The $160 million Sentosa Gateway Tunnel, the construction of which was delayed for a year, could open as early as April and ease the congestion around the area.
The two-lane tunnel starts at the stretch between VivoCity and St James Power Station, and goes under Telok Blangah Road, before forking out into two single-lane roads – one to Lower Delta Road, and the other to Keppel Road.
It will allow motorists leaving Sentosa to bypass the busy junction at Sentosa Gateway and Telok Blangah Road, as well as one at Telok Blangah Road and Kampong Bahru Road. Traffic in the tunnel goes only one way.
The Land Transport Authority (LTA) had said previously that motorists who use the tunnel can halve their travel time. On the surface level, travel time will be cut by a quarter of the usual time taken.
LTA said yesterday that it has completed the structural, electrical and mechanical works for the project, and is now in the final stages of work, such as road surfacing.
The tunnel is scheduled for testing in the first quarter of this year, before it can be opened “shortly thereafter”, the LTA spokesman added. Tests include running through procedures for vehicle recovery, in the event of a breakdown, for example.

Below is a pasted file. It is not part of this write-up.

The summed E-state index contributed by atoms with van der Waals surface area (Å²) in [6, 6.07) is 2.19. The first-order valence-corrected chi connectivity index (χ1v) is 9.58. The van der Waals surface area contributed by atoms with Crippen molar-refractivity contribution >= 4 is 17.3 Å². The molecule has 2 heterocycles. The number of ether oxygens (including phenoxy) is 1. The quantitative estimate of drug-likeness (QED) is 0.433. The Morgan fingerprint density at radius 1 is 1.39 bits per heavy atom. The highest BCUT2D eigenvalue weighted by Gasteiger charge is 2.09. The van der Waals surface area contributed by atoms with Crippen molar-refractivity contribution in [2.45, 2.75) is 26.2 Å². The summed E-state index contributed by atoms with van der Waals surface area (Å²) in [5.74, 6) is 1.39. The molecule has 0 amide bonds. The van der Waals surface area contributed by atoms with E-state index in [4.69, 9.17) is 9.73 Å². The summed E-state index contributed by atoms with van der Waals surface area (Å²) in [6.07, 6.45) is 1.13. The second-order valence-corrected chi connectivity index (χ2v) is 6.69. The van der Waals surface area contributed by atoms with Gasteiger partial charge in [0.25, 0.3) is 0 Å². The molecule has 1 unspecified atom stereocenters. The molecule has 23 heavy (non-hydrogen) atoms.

The project was announced in 2008 to cope with the expected increase in traffic with the launch of Resorts World Sentosa in 2010, and new residential and commercial developments on Sentosa. Work began in 2010 and was targeted to finish at the end of 2015. But the complexity of the construction forced the delay.
The road tunnel is located just 1.6m above the North-East Line MRT tunnels and about a metre away from the foundations of the West Coast Highway Viaduct. This meant having to take extra care that the surrounding structures were not affected by the tunnelling.
Micro boring machines – about eight times smaller than the regular boring machines used for MRT tunnelling – had to be used to progressively dig smaller tunnels to install steel pipes. These interlocking pipes would form the perimeter of a tunnel box.
Excavation of the actual tunnel then took place in stages, and frames were installed to support the ground above as well as to minimise movement below. Concrete slabs were then cast to form the tunnel’s structure.
Dentist Justin Ang, 41, who lives on Sentosa, said: “Traffic out of Sentosa can be slow-moving during the weekends, especially in the evenings. With the tunnel, I can bypass the traffic junctions and cut down my travel time to Lower Delta Road.”
Businessman Adrian Koh, 39, who shops at VivoCity, said: “When you exit the mall carpark and get onto Sentosa Gateway, it is usually quite congested. I have to wait for two to three traffic light cycles before I can clear the junction with Telok Blangah Road.”